Finishing A Book


Someone said: “Writing is either easy, or it’s impossible.”

He was lying.

I can’t tell you how to finish your book, but I can tell you how I finished mine. Please apply these simple, difficult steps to your writing process.

1. Appropriate aptitudes and psychopathology

I’ve always scored highly on the verbal portions of standardized aptitude tests––the SAT, GRE, etc. I’ve always been able to write. I have an obsessive tendency, which adds get-it-done-ness to my personality, as well as a bit of mania for inspiration. Many years of education have honed my obsessive streak to full-blown workaholism. These are necessary, but not sufficient, ingredients of a writing career.

2. Kundalini Shakti and the worst things that ever happened to me

In 1975, I began meditating using a form of kundalini yoga. Kundalini is conceptualized as energy coiled at the base of the spine, lying dormant until awakened. When awakened, it moves up the spinal column, purifying the individual’s energy centers and psyche. My experience of kundalini is like sitting on the business end of a cosmic fire hose. It produced ecstasy, as well as kicking out memories of the worst things that ever happened to me.

3. The right circumstances, and motivation becomes sufficient

During an extended healing after step 2, I went to a meditation retreat, coming home spiritually renewed and sparkling. Two days later, I had a cataclysmic experience: The plot of a book was injected into my brain in a second. After that, I wrote for nine years straight, completing drafts of nine novels. The drafts are mostly drivel, but they’ll rewrite nicely. My spiritual awakening unleashed my writing and fueled my creativity, also imparting the drive to complete what I started.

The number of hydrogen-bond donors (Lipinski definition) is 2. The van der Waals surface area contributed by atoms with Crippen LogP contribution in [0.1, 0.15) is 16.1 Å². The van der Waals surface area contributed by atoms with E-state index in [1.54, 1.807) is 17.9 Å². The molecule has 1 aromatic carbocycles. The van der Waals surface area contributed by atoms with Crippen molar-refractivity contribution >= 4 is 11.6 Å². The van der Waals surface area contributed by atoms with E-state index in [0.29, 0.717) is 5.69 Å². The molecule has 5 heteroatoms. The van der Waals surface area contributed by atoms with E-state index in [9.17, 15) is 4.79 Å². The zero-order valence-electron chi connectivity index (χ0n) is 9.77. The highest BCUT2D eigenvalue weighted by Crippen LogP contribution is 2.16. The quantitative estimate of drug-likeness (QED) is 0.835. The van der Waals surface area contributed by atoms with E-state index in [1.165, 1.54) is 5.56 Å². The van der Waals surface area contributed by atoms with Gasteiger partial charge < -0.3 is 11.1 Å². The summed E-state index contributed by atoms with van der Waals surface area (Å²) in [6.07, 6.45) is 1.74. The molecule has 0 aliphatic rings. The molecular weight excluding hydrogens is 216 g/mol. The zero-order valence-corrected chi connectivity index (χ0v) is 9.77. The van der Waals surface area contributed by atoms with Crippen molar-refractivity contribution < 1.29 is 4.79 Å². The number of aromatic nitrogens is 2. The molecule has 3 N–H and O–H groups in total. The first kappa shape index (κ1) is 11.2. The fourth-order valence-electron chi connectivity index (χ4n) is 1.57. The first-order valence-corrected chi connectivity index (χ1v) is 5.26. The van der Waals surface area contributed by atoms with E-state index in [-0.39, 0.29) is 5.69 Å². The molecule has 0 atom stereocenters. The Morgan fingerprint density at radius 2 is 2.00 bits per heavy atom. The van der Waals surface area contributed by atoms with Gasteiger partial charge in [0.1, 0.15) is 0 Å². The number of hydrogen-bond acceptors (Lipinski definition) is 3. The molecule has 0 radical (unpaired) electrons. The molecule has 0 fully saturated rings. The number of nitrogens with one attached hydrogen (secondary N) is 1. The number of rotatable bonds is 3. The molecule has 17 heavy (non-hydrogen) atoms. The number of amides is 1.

4. The material will finish the book

The book that I’ve published wasn’t one of my novels; it was a freebie, leaping out of me by surprise. I went to a Native American spiritual retreat, had an incredible experience, and started writing about it. Voila! Three years of single-minded work later, I had a book. (That’s the second retreat to jump-start my writing. Neither was a writers’ retreat. No cogitating for hours about technique or critiquing anyone’s writing. Just spiritual regeneration.) I could not stop until I finished Stepping Off the Edge. The material drove me until the book was published, and beyond, into marketing.

5. Paying dues

Would I write better if I an MFA in creative writing or a PhD in literature? Probably, but I’m sixty years old and can’t afford the time. Writing is a skill that demands training. In that, I have paid my dues. I’ve been in writers’ groups for more than ten years. I’ve worked with a number of editors, ranging from great to horrid. I walked away from one publisher and have had my share of scathing critiques. I’ve written queries, gotten rejected, and had “experts” try to scam me. I’ve rewritten, reframed, and thrown out. Had too many migraines and worked myself into a frazzle. I’ve also made dear friends, met fabulous professionals, and finished a book that I love.

How did I complete my book? It took all of my craziness and sanity, the worst things I that happened to me, applying myself to wellness with all my soul, and doing everything necessary to see it born: a lot of work, commitment and much love. And a touch of the divine.

Writing is not easy. Even so, if your highest and deepest self drives you, it’s impossible not to finish.

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